The EDACS system, like all digital trunked radio communication systems, uses a plurality of working channels for voice and data communication, and a control channel for system management purposes (e.g., working channel assignment, radio identifier information, group identifier information). The techniques of the present invention are applied to transmissions solely on the control channel. Transmissions on the control channel can be classified into two distinct types according to direction with respect to the origination point of the transmission. For the purposes of this discussion, control channel transmissions from a site on the system (e.g., base station, repeater site) to one or more radios shall be referred to as “outbound” transmissions. Control channel transmissions from an individual radio to a system site shall be referred to as “inbound” transmissions. The embodiment described herein applies the techniques of the present invention only to outbound transmissions on the control channel; however, alternate embodiments include using the SSK to encrypt both the outbound and inbound transmissions.
The SSK is a digital code word or key that is programmed into both the transmitting and receiving radio units. The SSK in the preferred embodiment comprises a sixteen bit binary word. A sixteen bit SSK allows for 216 or 65536 distinct key possibilities. Alternate embodiments could use any number of bits ranging from 1 to 28 (the number of bits contained in an outbound message in the EDACS protocol). If fewer bits are used, the number of possibilities for the SSK is reduced; thus, the system is less secure. Additional bits add security, but there is a tradeoff in that the encoding becomes more complex as a result of having to process more bits.
The sixteen bit SSK in the preferred embodiment is created by entering the desired key into a Key Entry Device (KED). The key entry device is a computer (e.g., PC, laptop, PDA) containing a serial output port. In the preferred embodiment, the desired SSK is entered into the KED and downloaded to a smart card (a card with a magnetic carrier, e.g., credit cards) using well-known methods. The smart card can be used to enter the SSK directly into each radio one at a time; however, it is more feasible to use a smart card to enter the SSK into the site equipment, and then to transmit the SSK over a working channel to the individual radios.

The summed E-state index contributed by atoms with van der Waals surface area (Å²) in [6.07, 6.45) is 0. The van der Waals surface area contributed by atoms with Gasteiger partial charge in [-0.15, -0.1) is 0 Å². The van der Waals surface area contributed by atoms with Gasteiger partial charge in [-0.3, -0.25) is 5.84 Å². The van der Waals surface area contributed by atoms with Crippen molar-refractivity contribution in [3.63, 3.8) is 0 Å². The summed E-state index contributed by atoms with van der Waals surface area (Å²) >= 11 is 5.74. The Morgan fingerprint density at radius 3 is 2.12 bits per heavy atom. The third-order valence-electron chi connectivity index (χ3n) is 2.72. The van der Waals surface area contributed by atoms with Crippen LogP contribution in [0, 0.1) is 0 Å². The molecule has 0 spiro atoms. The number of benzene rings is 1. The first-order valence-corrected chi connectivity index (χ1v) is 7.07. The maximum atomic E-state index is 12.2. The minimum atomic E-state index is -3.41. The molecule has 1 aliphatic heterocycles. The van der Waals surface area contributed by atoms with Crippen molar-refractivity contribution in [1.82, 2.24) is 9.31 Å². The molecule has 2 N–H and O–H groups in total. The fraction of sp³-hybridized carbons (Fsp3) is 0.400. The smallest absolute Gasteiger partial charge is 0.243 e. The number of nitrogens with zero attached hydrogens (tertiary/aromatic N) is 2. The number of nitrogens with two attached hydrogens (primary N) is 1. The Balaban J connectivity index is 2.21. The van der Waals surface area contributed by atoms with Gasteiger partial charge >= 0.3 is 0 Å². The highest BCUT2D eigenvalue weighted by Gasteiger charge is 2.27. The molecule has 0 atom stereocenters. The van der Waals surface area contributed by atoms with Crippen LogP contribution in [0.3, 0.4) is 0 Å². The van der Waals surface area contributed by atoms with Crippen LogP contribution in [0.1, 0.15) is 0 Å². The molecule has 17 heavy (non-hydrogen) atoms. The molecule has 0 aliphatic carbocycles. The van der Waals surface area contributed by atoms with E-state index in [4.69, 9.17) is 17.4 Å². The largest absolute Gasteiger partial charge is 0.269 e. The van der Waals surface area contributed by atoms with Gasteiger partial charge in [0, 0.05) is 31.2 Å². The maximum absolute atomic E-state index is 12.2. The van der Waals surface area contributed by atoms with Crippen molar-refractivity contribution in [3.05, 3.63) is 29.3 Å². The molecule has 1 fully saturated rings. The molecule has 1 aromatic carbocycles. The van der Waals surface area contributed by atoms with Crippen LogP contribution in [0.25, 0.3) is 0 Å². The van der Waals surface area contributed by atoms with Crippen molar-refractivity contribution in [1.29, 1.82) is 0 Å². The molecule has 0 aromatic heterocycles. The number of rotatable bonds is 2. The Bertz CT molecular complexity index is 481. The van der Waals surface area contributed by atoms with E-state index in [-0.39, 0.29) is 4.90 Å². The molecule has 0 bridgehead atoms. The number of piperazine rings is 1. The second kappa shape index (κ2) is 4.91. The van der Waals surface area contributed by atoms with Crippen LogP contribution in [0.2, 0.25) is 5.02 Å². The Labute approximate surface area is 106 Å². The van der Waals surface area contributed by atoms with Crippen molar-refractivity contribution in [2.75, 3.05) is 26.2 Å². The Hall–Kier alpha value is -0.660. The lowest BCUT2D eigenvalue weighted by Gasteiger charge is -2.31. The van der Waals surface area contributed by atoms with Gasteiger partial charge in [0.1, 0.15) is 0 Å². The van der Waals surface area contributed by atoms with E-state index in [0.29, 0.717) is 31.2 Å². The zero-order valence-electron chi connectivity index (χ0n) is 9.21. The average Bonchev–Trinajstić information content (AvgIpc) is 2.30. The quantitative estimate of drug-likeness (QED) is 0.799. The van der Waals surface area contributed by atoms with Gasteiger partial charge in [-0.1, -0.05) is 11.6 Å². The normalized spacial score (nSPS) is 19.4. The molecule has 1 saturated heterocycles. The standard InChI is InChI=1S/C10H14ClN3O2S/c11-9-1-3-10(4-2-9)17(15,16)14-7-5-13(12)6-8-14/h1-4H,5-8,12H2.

To ensure secure transmission of the SSK to the radio units, the KED is equipped with an encryption algorithm. Prior to placing the SSK on the smart card, the SSK is encrypted. The resulting digital word is referred to as the encrypted System Security Key (eSSK). Any type of encryption algorithm can be used to develop the eSSK, and such algorithms are well known in the art. The SSK is then transferred in eSSK form to the site equipment directly using the smart card and to the radios using the smart card or by sending the eSSK over the air.
In the preferred embodiment, the resulting SSK is used to create a digital mask for scrambling outbound control channel transmissions upon transmission (in the case of a site) or unscrambling outbound control transmissions upon receipt (in the case of a radio on the system).
The XOR function has a desired property in that a binary code that is combined using the XOR process to a constant binary value twice will always yield the original bit value. For example, a bit with the value of one can be processed with an XOR with a mask value of one, yielding a resulting scrambled value of zero. Upon receipt by a radio, the scrambled zero is then processed with an XOR function a second time using the same mask value of one. This second process will combine the scrambled value of zero with the mask value of one and result in a value of one, which is the original bit value.
The mask 202 is created by combining the encrypted SSK, or eSSK, with a fixed bit pattern. The eSSK is sixteen bits in length. These sixteen bits are combined with a fixed bit pattern of twelve bits to create a twenty-eight bit XOR mask 202. An example of the mask 202 is illustrated in
Following the XOR process 201 between the 28 bit message 200 and the mask 202, a BCH forward error correction code 203 is applied to the twenty-eight bit encoded informational message to result in a message length of forty bits, as known in the art.
The resulting forty bit message is then triplicated using a message triplicator 205 (implemented with either software or hardware) and transmitted. The transmission protocol of EDACS requires messages to be sent in triplicate for reliability; however, this process is not material to the present invention and thus is not further discussed herein. When this message is received by the radio, the forty bit message is decoded with a (28, 12) BCH decoder. The scrambled bit message is then subjected to the XOR function using the SSK to result in the original digital message.